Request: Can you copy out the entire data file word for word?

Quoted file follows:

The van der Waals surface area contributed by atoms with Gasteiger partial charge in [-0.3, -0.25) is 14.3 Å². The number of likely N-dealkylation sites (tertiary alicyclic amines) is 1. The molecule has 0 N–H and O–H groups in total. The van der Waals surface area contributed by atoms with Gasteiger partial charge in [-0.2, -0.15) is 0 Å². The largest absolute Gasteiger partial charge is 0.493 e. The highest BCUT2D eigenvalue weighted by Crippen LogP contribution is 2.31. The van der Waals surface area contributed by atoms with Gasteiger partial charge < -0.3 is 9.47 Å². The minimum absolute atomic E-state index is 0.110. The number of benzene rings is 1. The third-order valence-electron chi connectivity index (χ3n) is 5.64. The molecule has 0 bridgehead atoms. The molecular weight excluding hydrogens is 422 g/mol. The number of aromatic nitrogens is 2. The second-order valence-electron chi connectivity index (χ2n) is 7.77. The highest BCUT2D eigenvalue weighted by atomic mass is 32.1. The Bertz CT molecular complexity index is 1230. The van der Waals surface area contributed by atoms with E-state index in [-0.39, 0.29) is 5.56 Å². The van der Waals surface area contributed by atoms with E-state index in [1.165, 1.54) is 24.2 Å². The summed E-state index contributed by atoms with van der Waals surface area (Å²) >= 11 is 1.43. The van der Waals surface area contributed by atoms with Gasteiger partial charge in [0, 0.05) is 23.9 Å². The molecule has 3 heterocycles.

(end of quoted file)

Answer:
The van der Waals surface area contributed by atoms with Gasteiger partial charge in [-0.3, -0.25) is 14.3 Å². The number of likely N-dealkylation sites (tertiary alicyclic amines) is 1. The molecule has 0 N–H and O–H groups in total. The van der Waals surface area contributed by atoms with Gasteiger partial charge in [-0.2, -0.15) is 0 Å². The largest absolute Gasteiger partial charge is 0.493 e. The highest BCUT2D eigenvalue weighted by Crippen LogP contribution is 2.31. The van der Waals surface area contributed by atoms with Gasteiger partial charge < -0.3 is 9.47 Å². The minimum absolute atomic E-state index is 0.110. The number of benzene rings is 1. The third-order valence-electron chi connectivity index (χ3n) is 5.64. The molecule has 0 bridgehead atoms. The molecular weight excluding hydrogens is 422 g/mol. The number of aromatic nitrogens is 2. The second-order valence-electron chi connectivity index (χ2n) is 7.77. The highest BCUT2D eigenvalue weighted by atomic mass is 32.1. The Bertz CT molecular complexity index is 1230. The van der Waals surface area contributed by atoms with E-state index in [-0.39, 0.29) is 5.56 Å². The van der Waals surface area contributed by atoms with E-state index in [1.165, 1.54) is 24.2 Å². The summed E-state index contributed by atoms with van der Waals surface area (Å²) >= 11 is 1.43. The van der Waals surface area contributed by atoms with Gasteiger partial charge in [0, 0.05) is 23.9 Å². The molecule has 3 heterocycles.